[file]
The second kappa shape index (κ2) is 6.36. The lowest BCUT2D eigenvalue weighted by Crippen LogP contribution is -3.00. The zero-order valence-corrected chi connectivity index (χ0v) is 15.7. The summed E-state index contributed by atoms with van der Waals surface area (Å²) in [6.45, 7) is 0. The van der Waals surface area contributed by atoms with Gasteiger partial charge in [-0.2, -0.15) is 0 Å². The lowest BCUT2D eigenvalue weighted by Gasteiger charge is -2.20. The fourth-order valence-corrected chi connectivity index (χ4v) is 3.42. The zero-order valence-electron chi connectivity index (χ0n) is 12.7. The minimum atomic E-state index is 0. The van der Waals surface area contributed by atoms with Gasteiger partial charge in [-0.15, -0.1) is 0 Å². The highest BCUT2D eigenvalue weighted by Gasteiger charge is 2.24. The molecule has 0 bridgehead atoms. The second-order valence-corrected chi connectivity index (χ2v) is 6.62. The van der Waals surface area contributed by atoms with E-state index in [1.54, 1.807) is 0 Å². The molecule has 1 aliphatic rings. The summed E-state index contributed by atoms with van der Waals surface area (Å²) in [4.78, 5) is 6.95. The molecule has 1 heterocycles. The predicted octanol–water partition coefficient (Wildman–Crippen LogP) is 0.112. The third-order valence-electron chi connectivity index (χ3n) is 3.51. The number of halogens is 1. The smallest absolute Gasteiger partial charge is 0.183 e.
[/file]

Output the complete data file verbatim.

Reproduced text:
The second kappa shape index (κ2) is 6.36. The lowest BCUT2D eigenvalue weighted by Crippen LogP contribution is -3.00. The zero-order valence-corrected chi connectivity index (χ0v) is 15.7. The summed E-state index contributed by atoms with van der Waals surface area (Å²) in [6.45, 7) is 0. The van der Waals surface area contributed by atoms with Gasteiger partial charge in [-0.2, -0.15) is 0 Å². The lowest BCUT2D eigenvalue weighted by Gasteiger charge is -2.20. The fourth-order valence-corrected chi connectivity index (χ4v) is 3.42. The zero-order valence-electron chi connectivity index (χ0n) is 12.7. The minimum atomic E-state index is 0. The van der Waals surface area contributed by atoms with Gasteiger partial charge in [-0.15, -0.1) is 0 Å². The highest BCUT2D eigenvalue weighted by Gasteiger charge is 2.24. The molecule has 0 bridgehead atoms. The second-order valence-corrected chi connectivity index (χ2v) is 6.62. The van der Waals surface area contributed by atoms with E-state index in [1.54, 1.807) is 0 Å². The molecule has 1 aliphatic rings. The summed E-state index contributed by atoms with van der Waals surface area (Å²) in [4.78, 5) is 6.95. The molecule has 1 heterocycles. The predicted octanol–water partition coefficient (Wildman–Crippen LogP) is 0.112. The third-order valence-electron chi connectivity index (χ3n) is 3.51. The number of halogens is 1. The smallest absolute Gasteiger partial charge is 0.183 e.